2021 prompted us to define the “new normal” in every facet of our lives, and cancer care was no exception. Looking back, "prevention" and "early detection" were the words on everyone’s lips. This marks the year in which the nation recognized precision prevention’s potential for all people, particularly as new discoveries and innovations promise to propel medicine forward — ahead of cancer.
Here are 10 standout statements from 2021 on the future of cancer care:1. “This long-term goal — precision prevention — can end cancer as we know it by preventing suffering and death for those at risk and by helping those not at risk avoid unnecessary tests and treatments.” — National Cancer Institute
NCI called out precision prevention as a key investment in its Annual Plan & Budget Proposal for Fiscal Year 2023. The institute is investing in research to gain a better understanding of how inherited and non-inherited genetic mutations interact with behavioral and environmental factors, with the goal of supporting targeted prevention efforts.
2. “One of the most promising things I see in virtual oncology care is that it can truly make services more equitable and accessible.” — Feyi Olopade Ayodele, co-founder and chief executive officer, CancerIQ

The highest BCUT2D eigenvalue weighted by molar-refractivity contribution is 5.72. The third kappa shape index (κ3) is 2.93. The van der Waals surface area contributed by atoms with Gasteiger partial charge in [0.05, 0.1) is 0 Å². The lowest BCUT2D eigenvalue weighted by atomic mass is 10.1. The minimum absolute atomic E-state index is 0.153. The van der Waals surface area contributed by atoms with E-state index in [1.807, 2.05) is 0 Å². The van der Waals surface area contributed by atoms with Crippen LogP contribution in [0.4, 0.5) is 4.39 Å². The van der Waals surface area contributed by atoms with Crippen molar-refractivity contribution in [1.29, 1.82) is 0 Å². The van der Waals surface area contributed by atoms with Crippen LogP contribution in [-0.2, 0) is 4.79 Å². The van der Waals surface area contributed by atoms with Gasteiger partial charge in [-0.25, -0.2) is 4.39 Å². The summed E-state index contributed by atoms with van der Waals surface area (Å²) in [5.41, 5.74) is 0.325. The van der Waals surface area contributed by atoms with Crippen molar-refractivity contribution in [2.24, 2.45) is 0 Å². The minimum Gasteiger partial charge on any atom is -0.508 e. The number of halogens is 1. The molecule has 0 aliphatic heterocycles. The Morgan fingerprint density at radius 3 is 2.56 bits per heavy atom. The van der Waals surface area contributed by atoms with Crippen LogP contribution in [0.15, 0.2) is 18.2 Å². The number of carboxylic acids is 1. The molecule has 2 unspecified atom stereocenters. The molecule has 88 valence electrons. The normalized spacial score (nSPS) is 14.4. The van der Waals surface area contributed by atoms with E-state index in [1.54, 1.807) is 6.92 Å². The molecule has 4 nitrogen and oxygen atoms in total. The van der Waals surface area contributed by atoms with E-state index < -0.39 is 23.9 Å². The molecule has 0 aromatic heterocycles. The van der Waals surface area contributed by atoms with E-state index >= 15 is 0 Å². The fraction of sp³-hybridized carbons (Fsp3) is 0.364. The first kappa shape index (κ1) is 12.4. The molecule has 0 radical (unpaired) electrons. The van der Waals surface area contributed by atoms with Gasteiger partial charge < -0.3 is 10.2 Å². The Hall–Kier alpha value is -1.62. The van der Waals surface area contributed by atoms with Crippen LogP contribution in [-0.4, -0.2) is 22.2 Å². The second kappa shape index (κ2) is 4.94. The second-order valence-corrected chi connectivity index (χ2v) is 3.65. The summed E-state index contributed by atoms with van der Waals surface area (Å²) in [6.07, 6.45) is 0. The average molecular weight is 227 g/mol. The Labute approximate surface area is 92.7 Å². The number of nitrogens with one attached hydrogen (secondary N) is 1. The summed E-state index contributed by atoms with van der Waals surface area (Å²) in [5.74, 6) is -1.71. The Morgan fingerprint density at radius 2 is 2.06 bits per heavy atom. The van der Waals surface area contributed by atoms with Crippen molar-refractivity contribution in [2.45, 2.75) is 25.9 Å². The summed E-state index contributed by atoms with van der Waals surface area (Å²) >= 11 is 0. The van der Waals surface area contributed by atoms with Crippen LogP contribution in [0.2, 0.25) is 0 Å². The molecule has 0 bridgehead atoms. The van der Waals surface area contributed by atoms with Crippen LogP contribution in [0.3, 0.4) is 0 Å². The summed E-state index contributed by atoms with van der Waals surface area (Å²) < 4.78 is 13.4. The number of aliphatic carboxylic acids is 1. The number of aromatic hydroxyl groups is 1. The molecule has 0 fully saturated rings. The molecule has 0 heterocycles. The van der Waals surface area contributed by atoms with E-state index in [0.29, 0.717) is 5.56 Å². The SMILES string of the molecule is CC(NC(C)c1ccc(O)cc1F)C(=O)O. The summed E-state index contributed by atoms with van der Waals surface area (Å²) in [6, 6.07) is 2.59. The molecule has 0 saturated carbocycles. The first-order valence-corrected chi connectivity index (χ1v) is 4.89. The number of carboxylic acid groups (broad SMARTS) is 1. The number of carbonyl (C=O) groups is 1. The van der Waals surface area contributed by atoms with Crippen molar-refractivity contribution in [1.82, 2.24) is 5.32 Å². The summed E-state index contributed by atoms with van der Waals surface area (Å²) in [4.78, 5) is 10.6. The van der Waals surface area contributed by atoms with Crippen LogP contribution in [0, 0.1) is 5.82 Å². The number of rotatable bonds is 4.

As our CEO Feyi Olopade Ayodele addressed in her panel on telehealth policy at the ACCC 47th Annual Meeting & Cancer Center Business Summit, this year proved the potential for virtual preventive oncology to be more than just a stop-gap measure for the pandemic, but to be a foundational part of equitable cancer screening and prevention going forward.
3. “Ultimately we hope that this [vaccine] can be one more tool that we have to prevent breast cancer because prevention is much better than trying to treat a disease with the treatments we have available now.” — Thomas Budd, MD, principal investigator in the Phase I clinical trial for a breast cancer vaccine
In October, hematologist oncologist Dr. Thomas Budd joined the “Cleveland Clinic Health Essentials Podcast” to discuss a breast cancer vaccine that is now being tested in the first patients. Dr. Budd spoke about the potential of a vaccine for triple-negative breast cancer patients, who are more commonly young, Black and/or Hispanic, and carry a BRCA1 mutation.
4. “We are going to move from diagnosis — ‘You have this disease’ — to prediction — ‘You are going to get this disease, and here is how we can stop it from ever occurring.’ These efforts will be aided by the type of medical scanning we first saw on Star Trek — science fiction then, but closer to reality with each passing day.” — Dana Zanone, MD, former vice president and health informatics officer, Adventist Health
In an open letter to population health vendors, Dr. Dana Zanone recalls just how far health IT has come since she began her career in medicine — from the early days of sequencing genetic code to now offering a seamless, automated program that ensures every adult patient at Adventist Health has access to personalized cancer screenings.
5. “Primary care practitioners are responsible for multiple quality, maintenance and preventative care measures, and cancer is the one where we have the potential to make the most impact.” — Rakhal Reddy, MD, system medical director of health informatics, Adventist Health